Canadian Second World War pilot awarded France’s Legion of Honor

Dr. Peter Roper says he doesn’t deserve France’s highest honor, saying it was the French villagers who rescued him who should be recognized. Recently, in Montreal, the 94-year-old D-Day veteran became a Knight of the Legion of Honor.

In his view, he was only a ‘parcel’ that descended from the sky after his Typhoon fighter-bomber was shot down over Normandy on June 4, 1944; the French villagers who saved him were the ones who took the chances.

Chaired by Catherine Feuillet, France’s consul-general to Montreal, the awarding of the Legion of Honour last week in Montreal, with three generations of his family present, had also been joined by the consuls-general of Germany, England and Belgium.

The French government said it would give the medal to all living veterans to commemorate the 70th anniversary of D-Day.

He’s very hardy, resolute, and that must have been how he lived through the whole thing, said his daughter, Gillian Roper.

During the reception, Walter Leuchs, German consul-general, spoke with Roper, thanking him for the invitation. The veteran had personally invited Leuchs to serve as the representative of the  German officer who played an important role in his remarkable tale of survival.

With his foot nearly severed by the anti-aircraft round that hit his Typhoon, Roper managed to bail out of the smoke-filled cockpit at about 150 meters and parachuted down; landing hard into a farmer’s field close to the village of Monts-en-Bessin.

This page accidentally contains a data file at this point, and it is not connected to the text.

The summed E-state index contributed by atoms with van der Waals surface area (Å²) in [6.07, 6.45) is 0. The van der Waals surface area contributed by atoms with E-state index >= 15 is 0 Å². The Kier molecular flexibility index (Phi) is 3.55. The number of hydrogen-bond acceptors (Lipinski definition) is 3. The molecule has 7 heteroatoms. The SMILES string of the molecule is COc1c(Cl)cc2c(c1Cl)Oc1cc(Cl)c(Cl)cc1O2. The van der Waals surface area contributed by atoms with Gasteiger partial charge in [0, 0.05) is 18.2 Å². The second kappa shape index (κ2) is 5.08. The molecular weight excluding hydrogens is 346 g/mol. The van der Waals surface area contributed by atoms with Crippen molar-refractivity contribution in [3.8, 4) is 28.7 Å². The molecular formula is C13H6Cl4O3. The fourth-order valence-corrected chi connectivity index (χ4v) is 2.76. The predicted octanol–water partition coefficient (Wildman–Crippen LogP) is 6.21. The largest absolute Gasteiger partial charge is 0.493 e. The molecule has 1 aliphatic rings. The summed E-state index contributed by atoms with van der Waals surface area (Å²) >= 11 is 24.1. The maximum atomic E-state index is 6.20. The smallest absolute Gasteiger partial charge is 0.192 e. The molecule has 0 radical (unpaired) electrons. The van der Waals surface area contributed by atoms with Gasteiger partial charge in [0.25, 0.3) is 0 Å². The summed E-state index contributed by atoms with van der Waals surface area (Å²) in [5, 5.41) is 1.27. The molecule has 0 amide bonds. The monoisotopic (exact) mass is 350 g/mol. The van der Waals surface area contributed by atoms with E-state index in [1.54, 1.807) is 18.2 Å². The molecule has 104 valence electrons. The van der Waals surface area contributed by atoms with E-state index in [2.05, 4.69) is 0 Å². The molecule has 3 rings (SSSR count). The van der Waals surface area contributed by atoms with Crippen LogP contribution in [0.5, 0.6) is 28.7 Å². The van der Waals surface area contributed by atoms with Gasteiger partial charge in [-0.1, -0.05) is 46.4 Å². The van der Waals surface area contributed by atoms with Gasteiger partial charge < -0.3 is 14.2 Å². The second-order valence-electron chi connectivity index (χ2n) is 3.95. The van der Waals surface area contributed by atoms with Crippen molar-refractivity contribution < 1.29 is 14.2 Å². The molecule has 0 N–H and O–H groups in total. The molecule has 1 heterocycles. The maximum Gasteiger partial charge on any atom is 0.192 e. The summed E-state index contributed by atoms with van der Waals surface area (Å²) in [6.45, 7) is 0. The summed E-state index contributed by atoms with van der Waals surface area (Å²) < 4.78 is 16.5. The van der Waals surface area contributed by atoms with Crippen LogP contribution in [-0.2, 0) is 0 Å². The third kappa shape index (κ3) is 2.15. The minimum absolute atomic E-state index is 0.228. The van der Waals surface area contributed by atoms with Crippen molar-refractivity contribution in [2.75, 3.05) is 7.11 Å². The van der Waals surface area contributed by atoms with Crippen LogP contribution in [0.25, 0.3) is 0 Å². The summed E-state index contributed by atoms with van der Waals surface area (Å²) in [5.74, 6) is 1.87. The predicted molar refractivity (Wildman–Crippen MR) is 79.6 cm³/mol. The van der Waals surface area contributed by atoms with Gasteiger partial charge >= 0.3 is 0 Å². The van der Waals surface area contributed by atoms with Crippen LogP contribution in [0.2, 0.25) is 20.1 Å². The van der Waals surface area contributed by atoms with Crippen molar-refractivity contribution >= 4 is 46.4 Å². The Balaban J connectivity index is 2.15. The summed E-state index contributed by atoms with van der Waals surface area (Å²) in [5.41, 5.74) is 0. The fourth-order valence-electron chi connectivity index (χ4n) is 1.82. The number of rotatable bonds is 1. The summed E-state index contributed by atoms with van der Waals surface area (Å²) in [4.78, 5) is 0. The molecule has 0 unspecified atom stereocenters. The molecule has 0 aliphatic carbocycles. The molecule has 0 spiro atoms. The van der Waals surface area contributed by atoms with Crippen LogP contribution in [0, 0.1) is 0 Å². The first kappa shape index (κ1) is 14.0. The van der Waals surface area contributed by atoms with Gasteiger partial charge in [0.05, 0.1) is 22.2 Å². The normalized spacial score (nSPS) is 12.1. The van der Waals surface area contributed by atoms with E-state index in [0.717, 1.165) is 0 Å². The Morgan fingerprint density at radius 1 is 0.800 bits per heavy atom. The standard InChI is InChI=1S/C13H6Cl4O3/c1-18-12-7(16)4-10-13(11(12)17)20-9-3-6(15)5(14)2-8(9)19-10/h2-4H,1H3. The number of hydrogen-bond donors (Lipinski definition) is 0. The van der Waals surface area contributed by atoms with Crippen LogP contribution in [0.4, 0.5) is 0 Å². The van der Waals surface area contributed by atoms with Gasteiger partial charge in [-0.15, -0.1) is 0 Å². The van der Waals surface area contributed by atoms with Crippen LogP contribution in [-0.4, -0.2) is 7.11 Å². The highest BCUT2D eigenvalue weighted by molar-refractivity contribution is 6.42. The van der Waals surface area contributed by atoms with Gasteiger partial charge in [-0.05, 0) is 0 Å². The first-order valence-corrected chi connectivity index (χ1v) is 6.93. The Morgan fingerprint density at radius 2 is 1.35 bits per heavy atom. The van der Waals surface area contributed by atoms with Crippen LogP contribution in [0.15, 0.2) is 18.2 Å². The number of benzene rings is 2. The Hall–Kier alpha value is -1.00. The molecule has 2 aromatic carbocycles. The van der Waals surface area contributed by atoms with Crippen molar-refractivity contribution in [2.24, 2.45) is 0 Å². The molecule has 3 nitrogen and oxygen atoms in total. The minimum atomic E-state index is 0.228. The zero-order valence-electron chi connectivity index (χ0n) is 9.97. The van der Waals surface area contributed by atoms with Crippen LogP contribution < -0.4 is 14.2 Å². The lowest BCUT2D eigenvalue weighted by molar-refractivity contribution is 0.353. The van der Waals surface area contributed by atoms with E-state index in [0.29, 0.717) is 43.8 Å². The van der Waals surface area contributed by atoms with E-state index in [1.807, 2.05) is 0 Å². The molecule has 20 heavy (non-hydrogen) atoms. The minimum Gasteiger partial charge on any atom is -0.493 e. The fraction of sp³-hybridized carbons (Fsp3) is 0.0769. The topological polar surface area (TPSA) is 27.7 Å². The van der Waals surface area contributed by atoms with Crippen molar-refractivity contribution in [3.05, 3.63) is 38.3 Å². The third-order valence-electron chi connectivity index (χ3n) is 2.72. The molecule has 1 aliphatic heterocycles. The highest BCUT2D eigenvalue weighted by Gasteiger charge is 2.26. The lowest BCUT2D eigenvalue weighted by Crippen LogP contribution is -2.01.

A similar Typhoon fighter-bomber to the one that Dr. Roper was flying.
A similar Typhoon fighter-bomber to the one that Dr. Roper was flying.

He knew he had to act quickly due to blood loss. Using the silk scarf worn by all pilots and a fountain pen, Roper jury-rigged a tourniquet above his shattered shin. Then he waited to see who appeared.

The first was a farmer, who gave him a carafe of calvados. Thinking it was water, the pilot chugged it down.

Eventually, they were joined by a lower-ranking SS officer, whose Hitler Youth Division that day had murdered 11 Canadian prisoners at nearby Ardenne Abbey.  Roper said the SS officer probably looked at his wound and left him to die.

Villagers some time later snuck him through German lines to a physician’s clinic, where his injured leg was treated.  Then, he was taken to the local baron’s chateau, where the SS officer he’d seen earlier appeared.  Fate intervened when Herbert Voges came in.

The SS wanted to shoot Roper, but Voges, a senior officer, interceded and sent him to an SS hospital, where he received a blood transfusion.

He was given SS blood, but Roper doesn’t think it altered his character, he quipped during the ceremony.

Roper, a flight lieutenant, was of equal rank to Voges, a captain. He believes a sense of honor prompted Voges to rescue a fellow officer.

Voges was killed in action only a few days later.

American troops freed Roper in August 1944, and he returned to England for medical treatment.

Despite his injury, he resumed flying Typhoons at the beginning of 1945.  As late as 2014, surgeons were still removing bone fragments and shrapnel from his leg.

He has visited Voge’s grave a few times during his numerous return visits to Normandy, in addition to more than 20 visits to meet his rescuers in Monts-en-Bessin and their descendants. He was there last June in the hope that the Legion of Honour would be presented in their presence, but the plans didn’t go as intended.

Feuillet in her opening remark disagreed with Roger’s claim that he did nothing for his Legion of Honour.

In French, she welcomed those present to recognize Roper’s donation to the Battle of Normandy and helping end France’s occupation by the Nazis, CBC News reported.

And it wasn’t just France that was proud of him, Feuillet said, thanking him on behalf of her grandmother, too.

She also paid homage to those who didn’t return to their families, who went through such a terrible loss.

Ian Harvey

Ian Harvey is one of the authors writing for WAR HISTORY ONLINE